It is widely argued that, if good times permit, it’s nice to have minority governments in Ottawa and a divided congress in Washington. For five years, the opposition in Canada warn that a majority Conservative government would impose “a hidden agenda,” while in the US, Republicans successfully rebalanced Washington by campaigning against a socialist coup. Both messages play on the same fear: once one party gets popular enough to be in charge, it will immediately start doing unpopular things.
This prediction is rather illogical and impossible to prove—or disprove—in advance. (Why would a larger caucus of Conservative MPs who won by broadening their message decide to resurrect issues with marginal appeal and low priority?) The alternative circumstance—a majority government with sufficient time and power to implement major reforms that could enjoy popular support or at least broad acceptance—deserves greater attention.
Canadian history is studded with successes accomplished by majorities—a Charter of Rights and Freedoms, the Goods and Services Tax, and Free Trade with the US are contemporary examples. None of these were ideologically extreme, and they remain securely in place whichever party is in power. Nevertheless, not one of them would have been possible to accomplish without the secure tenure of a majority government.
Yes, public healthcare in Canada was legislated by a minority Liberal government in the 1960s. However, that federal government was awash with surplus money; nothing needed to be traded off. Furthermore, public healthcare was both credible and widely popular because the Tommy Douglas government of Saskatchewan had had a majority government five years before, when it first implemented universal public health insurance for the province.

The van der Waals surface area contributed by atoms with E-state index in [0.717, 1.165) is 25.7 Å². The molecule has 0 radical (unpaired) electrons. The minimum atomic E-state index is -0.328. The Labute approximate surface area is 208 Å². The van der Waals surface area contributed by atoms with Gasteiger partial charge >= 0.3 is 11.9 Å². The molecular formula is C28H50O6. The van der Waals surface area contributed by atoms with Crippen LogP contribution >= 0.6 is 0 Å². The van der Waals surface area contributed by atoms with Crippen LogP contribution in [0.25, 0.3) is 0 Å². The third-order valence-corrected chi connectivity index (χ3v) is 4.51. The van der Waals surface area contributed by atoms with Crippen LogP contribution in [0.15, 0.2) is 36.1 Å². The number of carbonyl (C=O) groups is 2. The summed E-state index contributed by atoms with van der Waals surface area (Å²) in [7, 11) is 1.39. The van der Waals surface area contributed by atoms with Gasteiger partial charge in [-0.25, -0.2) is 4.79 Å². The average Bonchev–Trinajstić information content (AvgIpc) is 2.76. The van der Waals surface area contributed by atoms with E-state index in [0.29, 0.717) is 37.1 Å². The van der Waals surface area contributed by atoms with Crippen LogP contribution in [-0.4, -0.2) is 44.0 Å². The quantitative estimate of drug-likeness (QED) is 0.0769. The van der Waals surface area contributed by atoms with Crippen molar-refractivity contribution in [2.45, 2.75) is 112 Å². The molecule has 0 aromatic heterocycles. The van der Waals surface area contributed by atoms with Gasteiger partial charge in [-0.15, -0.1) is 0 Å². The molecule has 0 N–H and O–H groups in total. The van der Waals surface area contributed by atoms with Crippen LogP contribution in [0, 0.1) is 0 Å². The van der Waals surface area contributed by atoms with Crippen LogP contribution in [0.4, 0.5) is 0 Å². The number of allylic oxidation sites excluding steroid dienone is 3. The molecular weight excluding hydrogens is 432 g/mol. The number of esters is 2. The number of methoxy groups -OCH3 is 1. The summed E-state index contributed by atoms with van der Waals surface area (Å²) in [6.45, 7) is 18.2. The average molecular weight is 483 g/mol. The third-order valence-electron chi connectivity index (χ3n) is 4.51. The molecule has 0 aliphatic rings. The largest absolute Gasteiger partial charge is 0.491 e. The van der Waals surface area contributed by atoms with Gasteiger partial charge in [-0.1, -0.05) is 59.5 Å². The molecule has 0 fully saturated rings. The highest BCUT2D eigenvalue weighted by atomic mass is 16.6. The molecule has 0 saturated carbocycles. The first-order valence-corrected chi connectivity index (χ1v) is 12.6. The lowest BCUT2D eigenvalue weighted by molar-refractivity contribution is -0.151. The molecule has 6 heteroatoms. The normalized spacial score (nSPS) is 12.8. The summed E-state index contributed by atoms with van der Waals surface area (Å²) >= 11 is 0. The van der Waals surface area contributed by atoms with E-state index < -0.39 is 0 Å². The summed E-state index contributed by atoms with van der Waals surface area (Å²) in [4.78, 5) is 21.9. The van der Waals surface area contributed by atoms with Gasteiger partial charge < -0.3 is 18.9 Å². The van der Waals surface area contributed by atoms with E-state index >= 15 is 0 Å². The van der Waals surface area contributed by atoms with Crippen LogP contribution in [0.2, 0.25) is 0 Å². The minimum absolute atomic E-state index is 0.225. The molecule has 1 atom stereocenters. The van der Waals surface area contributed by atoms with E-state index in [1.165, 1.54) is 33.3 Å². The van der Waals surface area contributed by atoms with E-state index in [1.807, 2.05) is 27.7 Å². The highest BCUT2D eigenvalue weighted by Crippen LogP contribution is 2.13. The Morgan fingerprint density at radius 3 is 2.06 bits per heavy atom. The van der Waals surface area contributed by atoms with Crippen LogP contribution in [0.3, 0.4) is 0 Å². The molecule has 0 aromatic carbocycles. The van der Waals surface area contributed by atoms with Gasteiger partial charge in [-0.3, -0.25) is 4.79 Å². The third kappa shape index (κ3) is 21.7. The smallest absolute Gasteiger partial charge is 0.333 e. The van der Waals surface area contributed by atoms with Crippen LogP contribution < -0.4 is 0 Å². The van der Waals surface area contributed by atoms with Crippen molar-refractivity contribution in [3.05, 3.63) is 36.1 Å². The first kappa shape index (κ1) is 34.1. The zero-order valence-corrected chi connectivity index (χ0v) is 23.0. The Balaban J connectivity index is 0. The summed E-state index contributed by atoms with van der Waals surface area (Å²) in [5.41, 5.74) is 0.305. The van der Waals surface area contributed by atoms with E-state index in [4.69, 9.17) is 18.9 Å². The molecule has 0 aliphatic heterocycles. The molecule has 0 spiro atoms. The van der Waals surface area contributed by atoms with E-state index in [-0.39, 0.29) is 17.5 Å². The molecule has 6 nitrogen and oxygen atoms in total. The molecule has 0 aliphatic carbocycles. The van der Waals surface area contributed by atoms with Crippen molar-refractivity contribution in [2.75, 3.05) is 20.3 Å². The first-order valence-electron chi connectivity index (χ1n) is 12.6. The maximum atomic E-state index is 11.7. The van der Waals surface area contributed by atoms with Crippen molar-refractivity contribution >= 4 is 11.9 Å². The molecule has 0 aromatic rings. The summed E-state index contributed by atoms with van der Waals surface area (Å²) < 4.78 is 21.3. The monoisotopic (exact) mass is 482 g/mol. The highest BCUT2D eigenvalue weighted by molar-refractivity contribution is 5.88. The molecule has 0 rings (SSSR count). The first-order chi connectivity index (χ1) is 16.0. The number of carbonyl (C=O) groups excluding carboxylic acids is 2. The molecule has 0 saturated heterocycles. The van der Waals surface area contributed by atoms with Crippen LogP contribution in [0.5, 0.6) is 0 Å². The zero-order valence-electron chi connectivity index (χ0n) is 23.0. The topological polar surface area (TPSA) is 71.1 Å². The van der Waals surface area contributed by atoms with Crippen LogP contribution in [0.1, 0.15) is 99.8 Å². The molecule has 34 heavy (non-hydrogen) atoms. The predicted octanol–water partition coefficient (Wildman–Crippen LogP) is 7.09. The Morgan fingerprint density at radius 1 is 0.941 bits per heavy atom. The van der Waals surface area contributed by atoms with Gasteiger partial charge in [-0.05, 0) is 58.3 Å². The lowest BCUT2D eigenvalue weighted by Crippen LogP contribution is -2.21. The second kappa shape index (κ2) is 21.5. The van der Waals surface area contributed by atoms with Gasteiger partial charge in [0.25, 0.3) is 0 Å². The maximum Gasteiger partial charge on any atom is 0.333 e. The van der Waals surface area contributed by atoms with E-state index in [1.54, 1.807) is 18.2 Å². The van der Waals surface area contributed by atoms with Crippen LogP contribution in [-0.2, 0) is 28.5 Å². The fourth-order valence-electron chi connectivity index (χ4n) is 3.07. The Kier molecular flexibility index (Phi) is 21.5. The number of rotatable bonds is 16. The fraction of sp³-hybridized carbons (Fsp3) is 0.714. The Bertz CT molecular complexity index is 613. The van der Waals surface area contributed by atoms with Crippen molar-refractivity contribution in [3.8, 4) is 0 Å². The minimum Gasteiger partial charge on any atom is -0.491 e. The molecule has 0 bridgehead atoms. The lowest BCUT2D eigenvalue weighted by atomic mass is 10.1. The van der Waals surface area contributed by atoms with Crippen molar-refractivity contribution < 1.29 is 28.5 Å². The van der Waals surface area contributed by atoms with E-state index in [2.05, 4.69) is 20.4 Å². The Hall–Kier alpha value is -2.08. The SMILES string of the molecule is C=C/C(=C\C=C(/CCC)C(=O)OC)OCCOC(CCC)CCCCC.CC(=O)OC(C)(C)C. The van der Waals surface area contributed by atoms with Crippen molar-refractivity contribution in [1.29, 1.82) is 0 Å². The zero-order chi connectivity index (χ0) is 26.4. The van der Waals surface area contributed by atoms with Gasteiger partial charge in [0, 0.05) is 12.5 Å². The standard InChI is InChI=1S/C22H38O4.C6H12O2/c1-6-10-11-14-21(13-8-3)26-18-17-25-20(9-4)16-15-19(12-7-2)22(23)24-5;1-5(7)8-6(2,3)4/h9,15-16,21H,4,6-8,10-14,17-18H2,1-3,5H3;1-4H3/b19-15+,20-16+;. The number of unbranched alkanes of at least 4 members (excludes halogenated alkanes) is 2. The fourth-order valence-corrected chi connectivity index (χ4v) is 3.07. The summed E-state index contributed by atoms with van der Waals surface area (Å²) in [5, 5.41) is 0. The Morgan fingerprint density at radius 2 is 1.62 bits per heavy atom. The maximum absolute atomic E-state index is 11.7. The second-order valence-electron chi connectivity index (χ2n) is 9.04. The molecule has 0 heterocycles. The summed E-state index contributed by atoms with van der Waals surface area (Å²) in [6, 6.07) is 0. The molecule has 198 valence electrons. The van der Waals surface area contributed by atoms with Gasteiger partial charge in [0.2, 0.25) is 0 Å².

The big issues that can’t get on the agenda of today’s minority parliament don’t seem to get the attention of those that may be “hidden.” Still, they are many: legislating strict representation by population for the House of Commons, reforming unemployment insurance in order to support individuals regardless of where they live, a security agreement with the US that would involve legislative changes in Canada in return for an open US border, and, someday, a tax on C02 emissions in order for Canada to do its part to fight climate change.
These issues don’t necessarily divide people on predetermined ideological grounds—rural versus urban voters, or Eastern Canada versus the West. But, the benefits and the costs don’t fall equally, and entrenched interests would be aroused. Also, workable and sustainable answers also require time and a spirit of compromise that only secure governments can illicit.
Ontarians who worry about Albertans and resent Quebec’s political savoir faire should recognize that a new deal for Ontario will require a majority government in Ottawa.